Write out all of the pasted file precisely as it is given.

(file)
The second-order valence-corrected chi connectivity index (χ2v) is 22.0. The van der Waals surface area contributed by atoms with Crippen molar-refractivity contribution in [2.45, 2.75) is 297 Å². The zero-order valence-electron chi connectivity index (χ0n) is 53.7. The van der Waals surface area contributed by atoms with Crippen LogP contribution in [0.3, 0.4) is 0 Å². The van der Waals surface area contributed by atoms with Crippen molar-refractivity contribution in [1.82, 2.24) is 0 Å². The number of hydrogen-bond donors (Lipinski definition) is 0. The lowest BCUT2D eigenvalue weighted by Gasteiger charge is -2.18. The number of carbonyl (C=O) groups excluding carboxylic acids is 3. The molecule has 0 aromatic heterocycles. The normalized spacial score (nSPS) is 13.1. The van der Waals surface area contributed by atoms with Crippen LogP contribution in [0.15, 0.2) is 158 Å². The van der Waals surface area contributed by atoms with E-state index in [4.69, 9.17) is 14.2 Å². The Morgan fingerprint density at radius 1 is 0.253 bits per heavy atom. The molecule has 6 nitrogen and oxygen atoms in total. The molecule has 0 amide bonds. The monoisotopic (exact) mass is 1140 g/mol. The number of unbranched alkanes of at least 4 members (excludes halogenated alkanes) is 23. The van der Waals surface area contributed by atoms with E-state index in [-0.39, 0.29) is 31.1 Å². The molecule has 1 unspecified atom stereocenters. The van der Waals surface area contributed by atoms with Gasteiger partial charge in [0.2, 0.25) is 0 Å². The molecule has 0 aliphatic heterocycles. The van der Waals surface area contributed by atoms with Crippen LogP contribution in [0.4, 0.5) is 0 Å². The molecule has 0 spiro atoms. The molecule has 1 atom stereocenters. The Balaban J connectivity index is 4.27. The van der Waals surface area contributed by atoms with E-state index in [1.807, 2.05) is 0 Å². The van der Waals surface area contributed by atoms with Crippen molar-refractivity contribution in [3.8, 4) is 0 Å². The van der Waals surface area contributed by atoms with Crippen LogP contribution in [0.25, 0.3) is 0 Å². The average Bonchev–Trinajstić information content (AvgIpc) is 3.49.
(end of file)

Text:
The second-order valence-corrected chi connectivity index (χ2v) is 22.0. The van der Waals surface area contributed by atoms with Crippen molar-refractivity contribution in [2.45, 2.75) is 297 Å². The zero-order valence-electron chi connectivity index (χ0n) is 53.7. The van der Waals surface area contributed by atoms with Crippen LogP contribution in [0.3, 0.4) is 0 Å². The van der Waals surface area contributed by atoms with Crippen molar-refractivity contribution in [1.82, 2.24) is 0 Å². The number of hydrogen-bond donors (Lipinski definition) is 0. The lowest BCUT2D eigenvalue weighted by Gasteiger charge is -2.18. The number of carbonyl (C=O) groups excluding carboxylic acids is 3. The molecule has 0 aromatic heterocycles. The normalized spacial score (nSPS) is 13.1. The van der Waals surface area contributed by atoms with Crippen LogP contribution in [0.15, 0.2) is 158 Å². The van der Waals surface area contributed by atoms with E-state index in [4.69, 9.17) is 14.2 Å². The Morgan fingerprint density at radius 1 is 0.253 bits per heavy atom. The molecule has 6 nitrogen and oxygen atoms in total. The molecule has 0 amide bonds. The monoisotopic (exact) mass is 1140 g/mol. The number of unbranched alkanes of at least 4 members (excludes halogenated alkanes) is 23. The van der Waals surface area contributed by atoms with E-state index in [-0.39, 0.29) is 31.1 Å². The molecule has 1 unspecified atom stereocenters. The van der Waals surface area contributed by atoms with Gasteiger partial charge in [0.2, 0.25) is 0 Å². The molecule has 0 aliphatic heterocycles. The van der Waals surface area contributed by atoms with Crippen LogP contribution in [0.4, 0.5) is 0 Å². The molecule has 0 spiro atoms. The molecule has 1 atom stereocenters. The Balaban J connectivity index is 4.27. The van der Waals surface area contributed by atoms with E-state index in [1.807, 2.05) is 0 Å². The van der Waals surface area contributed by atoms with Crippen molar-refractivity contribution in [3.8, 4) is 0 Å². The van der Waals surface area contributed by atoms with Crippen LogP contribution in [0.25, 0.3) is 0 Å². The average Bonchev–Trinajstić information content (AvgIpc) is 3.49.